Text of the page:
Girly geekdom for girls… only?

Several of the front page posters here are participating in discussions on the Python diversity email list, a list created by Python community member Aahz to discuss diversity problems in the Python programming language community. The initial aim of the list is creating a diversity statement like that of the Dreamwidth community.

Some of the more problematic discussions on the list come down to “this stuff is hard, and hard to talk about, and people get angry and defensive when things are hard.” I don’t want to discuss the tenor or direction of the discussions there in general in this post though, I want to talk about a specific incident. A poster to the list made reference to being “beaten up by a girl” (in a metaphorical sense, what had actually happened was off-list criticism from a woman, not physical violence). A 101 discussion followed, and while it was pretty clear to most people posting that the framing played right into the idea that being beaten by women, physically or in argument, is emasculating, it took a surprisingly long time until it was pointed out, originally by me, eventually also by Aahz in a separate thread, that “girls” is a problematic term. It seems this was a new idea even to some of the more pro-feminist posters.

Now despite the Python diversity list’s innocence, calling women “girls” even in conversations where men are just “men” is not a new problem. As I pointed out to someone on identi.ca, Wikipedia has a prominently placed discussion of how there are few neutral terms for women, especially more informal ones. And the geek feminism groups have run into it ourselves. We have LinuxChix and Girl Geek Dinners. One syllable terms make for snappy names and the “girl geek” alliteration has zing. Reclaiming problematic terminology has a long history, but one of the appeals is that it’s just plain fun, and it’s happened to some extent with the term “geek” as well.

But how much are we playing into the idea that geek feminism is for young women, that once first year CS is gender balanced we’re done here? I’ve seen concerning things. LinuxChix’s name has on occasion drawn young women who explicitly say they only want to interact with other young women. LinuxChix and Girl Geek meetups are often just as inconveniently timed and placed for primary carers as LUGs and gaming groups. When Julie Gibson interviewed me for Ada Lovelace day, she talked about how LinuxChix turned out not to be for her, she’s too far removed in time from having enough geek hours in her life to learn Linux. An older woman—in her late forties, perhaps, well outside the Australian LinuxChix demographic—at our LinuxChix miniconf in 2008 said that she’s careful to avoid becoming a “face” for women in IT: she thinks no teenage girl wants to grow up to be her. It reminded me of Lauredhel’s post at Hoyden About Town, Monica Dux thinks I’m bad for feminism’s image, about the trend to say it’s great to be a proud feminist, as long as you aren’t a marketing problem for the feminism brand. Is it only great to be a woman geek if you’re exactly what the guys on Slashdot are asking for, 18 and single and heterosexual and able to fix your own computers, thus making time for everyone’s two favourite leisure activities, gaming and sex? Of course not. But I’m worried that we’re talking about ourselves as though it is.

This is hard for me. I’m in my twenties. It’s a lot easier for me to think about what my fifteen year old girl geek self would have wanted from geek feminism than what the sixty year old woman I hope to be will want. But we should. What does geek feminism look like, for women who aren’t girls any more and don’t want to be?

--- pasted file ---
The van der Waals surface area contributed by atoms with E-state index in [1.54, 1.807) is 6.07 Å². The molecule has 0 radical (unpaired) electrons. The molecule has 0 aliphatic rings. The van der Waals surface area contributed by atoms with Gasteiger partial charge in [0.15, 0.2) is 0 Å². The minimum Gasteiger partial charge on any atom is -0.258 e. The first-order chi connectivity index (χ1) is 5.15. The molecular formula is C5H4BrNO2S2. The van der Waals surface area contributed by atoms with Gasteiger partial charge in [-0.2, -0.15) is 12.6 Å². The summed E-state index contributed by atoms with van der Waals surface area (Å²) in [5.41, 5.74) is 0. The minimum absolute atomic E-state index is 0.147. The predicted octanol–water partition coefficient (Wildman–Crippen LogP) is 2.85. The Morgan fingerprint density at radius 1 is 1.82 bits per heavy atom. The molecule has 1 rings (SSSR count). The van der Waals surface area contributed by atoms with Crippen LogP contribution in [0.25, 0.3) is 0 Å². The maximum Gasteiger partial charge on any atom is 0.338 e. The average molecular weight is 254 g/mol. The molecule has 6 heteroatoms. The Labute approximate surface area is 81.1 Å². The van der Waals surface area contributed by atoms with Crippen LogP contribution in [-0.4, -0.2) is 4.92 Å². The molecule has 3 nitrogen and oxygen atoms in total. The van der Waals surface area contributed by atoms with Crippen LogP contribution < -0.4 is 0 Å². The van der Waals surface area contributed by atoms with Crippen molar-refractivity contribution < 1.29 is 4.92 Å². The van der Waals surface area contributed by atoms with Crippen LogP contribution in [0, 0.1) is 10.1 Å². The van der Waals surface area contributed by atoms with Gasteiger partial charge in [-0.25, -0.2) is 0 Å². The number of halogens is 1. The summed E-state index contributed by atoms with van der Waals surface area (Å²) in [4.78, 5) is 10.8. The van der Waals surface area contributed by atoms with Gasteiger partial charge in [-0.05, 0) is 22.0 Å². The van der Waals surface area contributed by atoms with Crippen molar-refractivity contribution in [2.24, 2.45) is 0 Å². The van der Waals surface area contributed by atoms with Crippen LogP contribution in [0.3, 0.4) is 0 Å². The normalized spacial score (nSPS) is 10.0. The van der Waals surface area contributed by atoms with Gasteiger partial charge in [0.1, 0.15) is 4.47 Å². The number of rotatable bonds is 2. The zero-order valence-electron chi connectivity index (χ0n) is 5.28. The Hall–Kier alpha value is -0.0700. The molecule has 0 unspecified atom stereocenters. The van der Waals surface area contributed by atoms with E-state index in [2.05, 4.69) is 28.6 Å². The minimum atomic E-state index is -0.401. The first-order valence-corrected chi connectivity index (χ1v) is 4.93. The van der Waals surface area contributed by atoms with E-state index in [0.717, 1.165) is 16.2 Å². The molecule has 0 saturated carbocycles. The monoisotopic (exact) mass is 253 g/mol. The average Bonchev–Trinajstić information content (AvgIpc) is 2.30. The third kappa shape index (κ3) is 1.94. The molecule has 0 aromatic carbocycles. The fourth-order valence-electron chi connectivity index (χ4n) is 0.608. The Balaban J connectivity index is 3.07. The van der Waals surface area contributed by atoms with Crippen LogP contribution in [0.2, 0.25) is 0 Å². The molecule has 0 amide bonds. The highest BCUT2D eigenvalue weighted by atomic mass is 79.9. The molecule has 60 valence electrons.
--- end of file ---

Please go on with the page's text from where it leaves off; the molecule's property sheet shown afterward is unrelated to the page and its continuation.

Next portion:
19 thoughts on “Girly geekdom for girls… only?

  1. Skud

    I’m in my mid 30s, and while I’m pro-reclamation, I have to say, sometimes I hear the names of these groups and assume they’re for girls in high school or younger. My most recent example of this was at OSCON when someone said they’d been talking to $person from Girls In Tech about my keynote. I wasn’t familiar with GIT but assumed it was a thing for school-aged kids. Nope. It’s mostly for adults. Despite it being very, very pink. Suffice it to say, I don’t feel that this group is thinking of me.

  2. reACTIONary

    When it comes to words and meaning context is everything. “Girl” may or may not be depriciatory, or affirmational. But it is true that it needs to be questioned, while “boy terms” don’t require such critical attention. I think thats the real problem.

  3. Liz Henry

    Well, consider me a “Crone in Training Geek”. 8-)

    I really appreciate the women who are a bit (or a lot) older than me who take the time to talk about their experiences as programmers or sys admins or engineers, and who also listen to my problems and dreams. It is great to have them to look up to. I am thinking of specific people like Strata Chalup (not that she’s that much older than me, but more experienced for sure) or Virginia DeBolt, people I kind of look up to but also feel that we’re friends & equals and it’s not like a “teacher-student” relationship. I feel that way about much of the discussion and the people on the Systers mailing list too.

    1. yatima

      Four cheers for cross-generational female solidarity, especially in corporate-landia. Margo Seltzer gave me a ton of good advice about childrearing and work when I was pregnant with my first. So did VMware founder Diane Greene, for that matter – I came to depend upon my VMware-branded diaper bag! Evi Nemeth has been another inspiration, as has Cheryl Traverse.

    2. Skud

      One group I belong to over on LJ is the Crabby Old Bats brigade. I rather like that as a reclaiming of crone-dom. And boy are they fun to go drinking with!

  4. Anna Ravenscroft